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How to Change Riding Lawn Mower Oil

Engines need a continuous supply of fresh oil to function correctly. The mower owner needs to periodically add and/or change the oil to keep the mower running well. Oil lubricates engine parts which reduce friction. Like a car, the riding lawn mower will use a specific grade of motor oil. The oil capacity of various mower models differs. Determine the proper oil and capacity for the mower by referencing the owner's manual. If the manual has been lost, consult the website of the manufacturer for this information. Using the wrong oil can ruin your engine. Also, check the manual for information on the oil filter, if the mower has one. It needs replacing when the oil gets changed.

Unlike a car, riding lawn mower doesn't require frequent oil changes. Generally, they receive new oil once per year or every 50 to 100 hours of use, depending on the model.

What to Do if the Manual Does Not Specify an Oil

How to Change Riding Lawn Mower OilIn some cases, the manual does not specify an oil. In these cases, determine the appropriate oil based upon a combination of the climate in which the mower is used and its engine typesingle or twin cylinder.

  • SAE 30: Works well in warmer temperatures and it's the most common small engine oil.
  • SAE 10W-30: Good for cold weather starting but works for various temperature ranges. Can increase oil consumption.
  • Synthetic SAE 5W-30: This works well at all temperatures and provides improved starting. It lowers oil consumption.
  • SAE 5W-30: Works well at very cold temperatures.
  • Vanguard 15W-50: This works at various temperatures and performs the best for continuous use, i.e. commercial lawn cutting.
Use high-quality detergent oil for best results. These carry the notations “For Service SF, SG, SH, SJ” or higher, or a similar designation on their bottles. Using special additives does not work well. While synthetic oils function well at all temperatures, their use does not alter the oil change intervals.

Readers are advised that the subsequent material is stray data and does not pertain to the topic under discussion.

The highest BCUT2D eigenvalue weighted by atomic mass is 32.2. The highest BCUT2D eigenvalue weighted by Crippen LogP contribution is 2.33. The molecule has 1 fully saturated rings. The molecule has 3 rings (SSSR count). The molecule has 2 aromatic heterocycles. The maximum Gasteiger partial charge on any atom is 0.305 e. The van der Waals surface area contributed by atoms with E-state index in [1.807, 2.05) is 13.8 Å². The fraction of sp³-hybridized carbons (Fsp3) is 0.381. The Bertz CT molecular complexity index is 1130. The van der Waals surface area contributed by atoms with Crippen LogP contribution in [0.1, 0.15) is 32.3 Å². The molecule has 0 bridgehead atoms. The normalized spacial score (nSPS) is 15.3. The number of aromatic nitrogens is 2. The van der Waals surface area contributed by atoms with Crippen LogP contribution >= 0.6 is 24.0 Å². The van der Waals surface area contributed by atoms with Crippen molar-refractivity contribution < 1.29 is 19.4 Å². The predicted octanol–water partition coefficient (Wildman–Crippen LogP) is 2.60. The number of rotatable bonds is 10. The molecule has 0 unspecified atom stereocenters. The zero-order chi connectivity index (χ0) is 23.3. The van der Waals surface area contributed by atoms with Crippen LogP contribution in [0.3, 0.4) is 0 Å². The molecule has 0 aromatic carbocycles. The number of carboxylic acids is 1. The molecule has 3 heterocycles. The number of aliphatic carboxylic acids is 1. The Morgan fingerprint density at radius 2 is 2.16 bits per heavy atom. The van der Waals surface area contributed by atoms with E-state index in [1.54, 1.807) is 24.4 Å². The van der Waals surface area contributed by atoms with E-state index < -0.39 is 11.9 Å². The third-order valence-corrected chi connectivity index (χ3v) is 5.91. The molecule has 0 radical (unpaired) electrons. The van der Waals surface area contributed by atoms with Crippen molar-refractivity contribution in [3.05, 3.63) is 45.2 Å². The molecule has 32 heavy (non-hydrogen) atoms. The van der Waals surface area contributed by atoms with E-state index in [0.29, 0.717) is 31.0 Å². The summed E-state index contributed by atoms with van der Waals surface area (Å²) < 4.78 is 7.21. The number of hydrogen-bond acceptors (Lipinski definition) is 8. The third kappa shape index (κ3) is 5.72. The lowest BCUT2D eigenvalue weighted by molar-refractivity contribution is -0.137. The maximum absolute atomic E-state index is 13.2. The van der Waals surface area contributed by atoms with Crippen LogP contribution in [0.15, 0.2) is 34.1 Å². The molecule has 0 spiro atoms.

Equipment Needed

Gather your supplies before beginning. You'll need the following items:

  • engine oil,
  • drain pan,
  • drain tube or Arnold Siphon Pump,
  • oil filter,
  • strap wrench,
  • work gloves.

How to Check the Oil Level

Determine if the mower has enough oil in it by checking it with a dipstick. Do this before each use. If the user has a just purchased riding lawn mower, these do not normally come with oil in them. Check though.

  1. Draw the dipstick out of its storage pocket near the engine.
  2. Wipe it clean with a cloth.
  3. Re-insert it to obtain an accurate oil measurement.
  4. Draw it out again and check the oil residue against the line indicators on the stick. One line will represent a properly full oil chamber while another will represent a too-low chamber. Each line is marked.
  5. Wipe off the dipstick again.
  6. Re-insert it in the storage pocket.

How to Change the Engine Oil

Those who have changed their car oil before will find this a similar process. Seeing it written out in steps makes it look like it will take a long time, but the process really only takes a few minutes.

  1. Park the riding lawn mower on a level, flat ground.
  2. Turn off the motor.
  3. Remove the key.
  4. Engage the parking brake.
  5. Open the hood after the engine has cooled.
  6. Disconnect the spark plug wire.
  7. Clean the area that includes the oil fill tube, oil drain and oil filter. This removes debris that could otherwise fall into the drain while changing the oil.
  8. Remove the dipstick from the oil fill tube. Use a cloth to wipe it off. Set it aside.
  9. Place a 64-ounce capacity container underneath the oil-drain sleeve. It can also rest beneath the Arnold Siphon Pump.
  10. Remove the drain plug. The oil will flow out into the container. This takes a few minutes.
  11. Wipe down the oil drain area and replace the drain plug.
  12. Remove the Arnold Siphon Pump or drain sleeve.
  13. Remove and properly dispose of the old oil filter.
  14. Wipe the area clean around the housing for the oil filter with a clean cloth.
  15. Spread a light coating of the new oil filter's gasket with the new engine oil. This provides a proper seal for the filter.
  16. Slip the oil filter into place until it touches the oil filter adapter.
  17. Use an oil filter wrench to tighten it.
  18. Pour new oil into the oil fill tube. Use only the prescribed amount.
  19. Check for leaks underneath, around the oil filter and drain plug. Wait a couple of minutes before conducting the check.
  20. Using the dipstick removed earlier, check the riding lawn mower engine oil level. If it does not yet reach the “full” line, add a little more and re-check it.
  21. Wipe clean the dipstick, replace and tighten it.
  22. Re-connect the spark wire to the spark plug.

For those who learn better visually, Sears posted a video tutorial of the process.
It can be viewed here.

Disclosure: Some of the links in this post are 'affiliate links.' This means if you click on the link and purchase the item, I will receive an affiliate commission.
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